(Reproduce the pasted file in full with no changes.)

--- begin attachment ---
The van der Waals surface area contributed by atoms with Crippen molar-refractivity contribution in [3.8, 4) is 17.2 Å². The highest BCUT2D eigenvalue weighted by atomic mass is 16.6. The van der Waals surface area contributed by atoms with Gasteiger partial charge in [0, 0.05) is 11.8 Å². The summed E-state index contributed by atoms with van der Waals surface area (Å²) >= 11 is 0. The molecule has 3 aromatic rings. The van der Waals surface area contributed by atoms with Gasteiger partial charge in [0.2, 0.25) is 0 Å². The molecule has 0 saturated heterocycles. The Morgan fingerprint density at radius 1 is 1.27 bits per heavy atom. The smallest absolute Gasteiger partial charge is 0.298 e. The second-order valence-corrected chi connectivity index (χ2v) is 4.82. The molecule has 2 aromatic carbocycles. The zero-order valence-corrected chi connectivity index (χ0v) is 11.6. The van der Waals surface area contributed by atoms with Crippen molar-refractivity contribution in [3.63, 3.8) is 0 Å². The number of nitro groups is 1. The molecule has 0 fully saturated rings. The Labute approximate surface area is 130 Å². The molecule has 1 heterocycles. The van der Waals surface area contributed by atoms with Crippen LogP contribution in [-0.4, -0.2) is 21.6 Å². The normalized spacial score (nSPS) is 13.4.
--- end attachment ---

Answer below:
The van der Waals surface area contributed by atoms with Crippen molar-refractivity contribution in [3.8, 4) is 17.2 Å². The highest BCUT2D eigenvalue weighted by atomic mass is 16.6. The van der Waals surface area contributed by atoms with Gasteiger partial charge in [0, 0.05) is 11.8 Å². The summed E-state index contributed by atoms with van der Waals surface area (Å²) >= 11 is 0. The molecule has 3 aromatic rings. The van der Waals surface area contributed by atoms with Gasteiger partial charge in [0.2, 0.25) is 0 Å². The molecule has 0 saturated heterocycles. The Morgan fingerprint density at radius 1 is 1.27 bits per heavy atom. The smallest absolute Gasteiger partial charge is 0.298 e. The second-order valence-corrected chi connectivity index (χ2v) is 4.82. The molecule has 2 aromatic carbocycles. The zero-order valence-corrected chi connectivity index (χ0v) is 11.6. The van der Waals surface area contributed by atoms with Crippen molar-refractivity contribution in [3.63, 3.8) is 0 Å². The number of nitro groups is 1. The molecule has 0 fully saturated rings. The Labute approximate surface area is 130 Å². The molecule has 1 heterocycles. The van der Waals surface area contributed by atoms with Crippen LogP contribution in [-0.4, -0.2) is 21.6 Å². The normalized spacial score (nSPS) is 13.4.